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‘exoskeleton’

Class of 2018 Profile: Josh Fleck, ME major, empowers people with disabilities

May. 7, 2018—a high school student in Bradenton, Florida, Josh Fleck knew he wanted to research and develop robotic prosthetic devices. At the time, however, he had no concept of what that research looked like. He’s more than resolved the mystery. Fleck, a mechanical engineering major, has spent the past three years working with Vanderbilt Assistant Professor Karl Zelik...

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Zelik receives two major young investigator awards for biomechanics work

Jun. 15, 2017—Karl Zelik, an assistant professor of mechanical engineering, has received top awards from the International Society of Biomechanics and the American Society of Biomechanics for early career research. Both awards recognize Zelik’s body of work on improving and unifying the understanding of human locomotion, and translating this understanding to advances in prosthetic and exoskeleton technologies....

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Understanding robotic exosuit-human interaction will boost health and performance

Jun. 1, 2017—Team led by Vanderbilt researchers develops new, quicker method to measure energy transfer between assistive devices and people wearing them That robotic exoskeletons can improve mobility of people with disabilities and enhance human performance is widely understood. The same has not yet been true for how to best measure and optimize the interactions between individuals...

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Vanderbilt-designed exoskeleton wins gold at Medical Design Excellence Awards

Jul. 13, 2016—Parker Hannifin Corporation received a gold award in the Rehabilitation and Assistive Device category for its Vanderbilt-designed Indego® exoskeleton at the 2016 Medical Design Excellence Awards ceremony June 14 at the Jacob K. Javits Convention Center in New York City. The 2016 MDEA Juror Panel selected 38 exceptional finalists in nine medical technology product categories....

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FDA approves Vanderbilt-designed Indego exoskeleton for clinical and personal use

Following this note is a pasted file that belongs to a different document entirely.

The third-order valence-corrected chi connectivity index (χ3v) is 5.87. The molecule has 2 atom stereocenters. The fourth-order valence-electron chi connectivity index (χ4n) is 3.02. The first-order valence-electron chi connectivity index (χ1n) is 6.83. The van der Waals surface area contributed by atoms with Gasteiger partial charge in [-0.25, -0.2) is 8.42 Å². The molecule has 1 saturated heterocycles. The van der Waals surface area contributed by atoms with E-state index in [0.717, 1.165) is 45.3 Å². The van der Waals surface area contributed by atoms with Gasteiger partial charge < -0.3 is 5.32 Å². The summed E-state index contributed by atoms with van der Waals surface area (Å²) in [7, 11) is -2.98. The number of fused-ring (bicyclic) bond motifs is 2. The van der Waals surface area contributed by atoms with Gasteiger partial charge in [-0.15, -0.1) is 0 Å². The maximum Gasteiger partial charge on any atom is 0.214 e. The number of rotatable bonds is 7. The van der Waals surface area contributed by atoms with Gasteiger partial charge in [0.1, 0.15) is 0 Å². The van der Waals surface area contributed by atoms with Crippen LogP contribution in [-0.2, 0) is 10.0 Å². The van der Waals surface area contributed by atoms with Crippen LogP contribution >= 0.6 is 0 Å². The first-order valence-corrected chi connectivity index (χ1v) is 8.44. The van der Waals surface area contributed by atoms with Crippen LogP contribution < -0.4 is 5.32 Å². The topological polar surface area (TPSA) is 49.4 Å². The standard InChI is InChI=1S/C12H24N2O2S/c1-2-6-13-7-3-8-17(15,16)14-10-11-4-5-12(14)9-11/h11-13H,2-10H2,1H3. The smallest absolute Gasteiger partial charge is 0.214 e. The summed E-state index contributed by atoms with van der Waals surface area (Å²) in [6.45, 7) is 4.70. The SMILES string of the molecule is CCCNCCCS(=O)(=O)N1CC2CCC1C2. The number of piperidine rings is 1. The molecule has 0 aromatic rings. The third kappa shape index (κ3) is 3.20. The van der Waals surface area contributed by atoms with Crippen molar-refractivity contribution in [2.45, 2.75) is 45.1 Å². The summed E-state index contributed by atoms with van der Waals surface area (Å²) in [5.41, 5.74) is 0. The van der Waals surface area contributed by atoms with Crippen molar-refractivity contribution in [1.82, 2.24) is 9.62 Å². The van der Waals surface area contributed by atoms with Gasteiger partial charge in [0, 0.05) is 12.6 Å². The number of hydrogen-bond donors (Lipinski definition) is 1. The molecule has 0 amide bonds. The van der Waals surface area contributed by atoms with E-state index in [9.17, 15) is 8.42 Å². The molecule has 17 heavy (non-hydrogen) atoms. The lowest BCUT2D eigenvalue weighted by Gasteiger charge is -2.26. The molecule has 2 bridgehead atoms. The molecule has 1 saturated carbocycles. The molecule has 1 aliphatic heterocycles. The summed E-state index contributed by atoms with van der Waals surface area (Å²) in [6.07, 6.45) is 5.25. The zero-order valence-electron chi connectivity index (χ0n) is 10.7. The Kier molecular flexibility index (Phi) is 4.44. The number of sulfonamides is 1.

Mar. 11, 2016—The U.S. Food and Drug Administration (FDA) has given clearance to market and sell the powered lower-limb exoskeleton created by a team of Vanderbilt engineers and commercialized by the Parker Hannifin Corporation for both clinical and personal use in the United States. Michael Goldfarb (Vanderbilt University) “I’m really glad,” said H. Fort Flowers Professor of...

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Denver hospital, Vanderbilt exoskeleton clinical trial discussed at leadership exchange

Oct. 16, 2014—Some of Denver’s top executives learned Thursday how collaboration across Vanderbilt University schools and departments leads to world-changing technology. But they also found out about a collaboration closer to their home – a clinical trial at Denver’s renowned Craig Hospital involving its spinal cord rehabilitation patients and Vanderbilt researcher Michael Goldfarb’s robotic lower-limb exoskeleton. Mike...

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Goldfarb to demonstrate bionic prosthetics at March 25 Chancellor’s Lecture

Mar. 3, 2014—Michael Goldfarb, named by Popular Mechanics as one of the “10 Innovators Who Changed the World in 2013,” will deliver the March 25 Chancellor’s Lecture at Vanderbilt University. Goldfarb, holder of the H. Fort Flowers Chair in Mechanical Engineering at Vanderbilt, is renowned for his work in developing robotic adaptive equipment for people with disabilities....

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Two engineering alumni named to ‘Forbes’ 30 Under 30 list

Jan. 10, 2014—Two Vanderbilt School of Engineering graduates — the co-founder of an alternative energy company and the co-inventor of a portable exoskeleton that helps paraplegics to walk — are among five Vanderbilt alumni who have been named to Forbes magazine’s  30 Under 30. The third annual list recognizes rising stars across the fields of energy, education,...

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